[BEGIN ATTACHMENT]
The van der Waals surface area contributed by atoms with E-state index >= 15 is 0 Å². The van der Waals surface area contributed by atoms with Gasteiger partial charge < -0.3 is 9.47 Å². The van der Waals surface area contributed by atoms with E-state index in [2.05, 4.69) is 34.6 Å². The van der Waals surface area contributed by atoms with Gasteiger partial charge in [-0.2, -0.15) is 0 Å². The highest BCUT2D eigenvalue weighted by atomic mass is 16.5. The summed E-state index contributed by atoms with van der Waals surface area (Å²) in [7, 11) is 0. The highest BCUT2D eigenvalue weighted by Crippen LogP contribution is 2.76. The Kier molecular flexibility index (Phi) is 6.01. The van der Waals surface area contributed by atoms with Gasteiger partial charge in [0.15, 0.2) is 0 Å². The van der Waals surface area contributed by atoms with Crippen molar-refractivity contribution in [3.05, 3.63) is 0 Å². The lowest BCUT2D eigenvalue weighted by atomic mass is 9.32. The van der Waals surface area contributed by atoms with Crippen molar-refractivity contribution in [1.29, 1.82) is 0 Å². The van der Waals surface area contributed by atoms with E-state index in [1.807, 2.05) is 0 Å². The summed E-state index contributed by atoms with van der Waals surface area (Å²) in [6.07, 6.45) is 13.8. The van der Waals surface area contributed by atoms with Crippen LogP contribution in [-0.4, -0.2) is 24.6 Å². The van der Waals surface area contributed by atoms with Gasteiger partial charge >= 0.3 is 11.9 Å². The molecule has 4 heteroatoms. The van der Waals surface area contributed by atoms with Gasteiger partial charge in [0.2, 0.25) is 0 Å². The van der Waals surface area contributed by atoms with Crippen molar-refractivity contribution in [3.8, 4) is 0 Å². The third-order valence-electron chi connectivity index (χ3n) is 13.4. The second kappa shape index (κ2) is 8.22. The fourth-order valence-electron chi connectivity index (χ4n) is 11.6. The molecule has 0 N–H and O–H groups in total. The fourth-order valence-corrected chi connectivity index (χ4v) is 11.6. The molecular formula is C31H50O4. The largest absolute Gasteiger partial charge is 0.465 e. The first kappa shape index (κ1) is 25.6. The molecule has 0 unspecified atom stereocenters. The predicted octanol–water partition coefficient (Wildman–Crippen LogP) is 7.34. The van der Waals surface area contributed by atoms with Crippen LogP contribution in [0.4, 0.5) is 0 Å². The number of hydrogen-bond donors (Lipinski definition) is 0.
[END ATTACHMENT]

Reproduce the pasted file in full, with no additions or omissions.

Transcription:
The van der Waals surface area contributed by atoms with E-state index >= 15 is 0 Å². The van der Waals surface area contributed by atoms with Gasteiger partial charge < -0.3 is 9.47 Å². The van der Waals surface area contributed by atoms with E-state index in [2.05, 4.69) is 34.6 Å². The van der Waals surface area contributed by atoms with Gasteiger partial charge in [-0.2, -0.15) is 0 Å². The highest BCUT2D eigenvalue weighted by atomic mass is 16.5. The summed E-state index contributed by atoms with van der Waals surface area (Å²) in [7, 11) is 0. The highest BCUT2D eigenvalue weighted by Crippen LogP contribution is 2.76. The Kier molecular flexibility index (Phi) is 6.01. The van der Waals surface area contributed by atoms with Gasteiger partial charge in [0.15, 0.2) is 0 Å². The van der Waals surface area contributed by atoms with Crippen molar-refractivity contribution in [3.05, 3.63) is 0 Å². The lowest BCUT2D eigenvalue weighted by atomic mass is 9.32. The van der Waals surface area contributed by atoms with Crippen molar-refractivity contribution in [1.29, 1.82) is 0 Å². The van der Waals surface area contributed by atoms with E-state index in [1.807, 2.05) is 0 Å². The summed E-state index contributed by atoms with van der Waals surface area (Å²) in [6.07, 6.45) is 13.8. The van der Waals surface area contributed by atoms with Crippen LogP contribution in [-0.4, -0.2) is 24.6 Å². The van der Waals surface area contributed by atoms with Gasteiger partial charge >= 0.3 is 11.9 Å². The molecule has 4 heteroatoms. The van der Waals surface area contributed by atoms with Gasteiger partial charge in [0.2, 0.25) is 0 Å². The van der Waals surface area contributed by atoms with Crippen molar-refractivity contribution in [3.8, 4) is 0 Å². The third-order valence-electron chi connectivity index (χ3n) is 13.4. The second kappa shape index (κ2) is 8.22. The fourth-order valence-electron chi connectivity index (χ4n) is 11.6. The molecule has 0 N–H and O–H groups in total. The fourth-order valence-corrected chi connectivity index (χ4v) is 11.6. The molecular formula is C31H50O4. The largest absolute Gasteiger partial charge is 0.465 e. The first kappa shape index (κ1) is 25.6. The molecule has 0 unspecified atom stereocenters. The predicted octanol–water partition coefficient (Wildman–Crippen LogP) is 7.34. The van der Waals surface area contributed by atoms with Crippen LogP contribution in [0.4, 0.5) is 0 Å². The number of hydrogen-bond donors (Lipinski definition) is 0.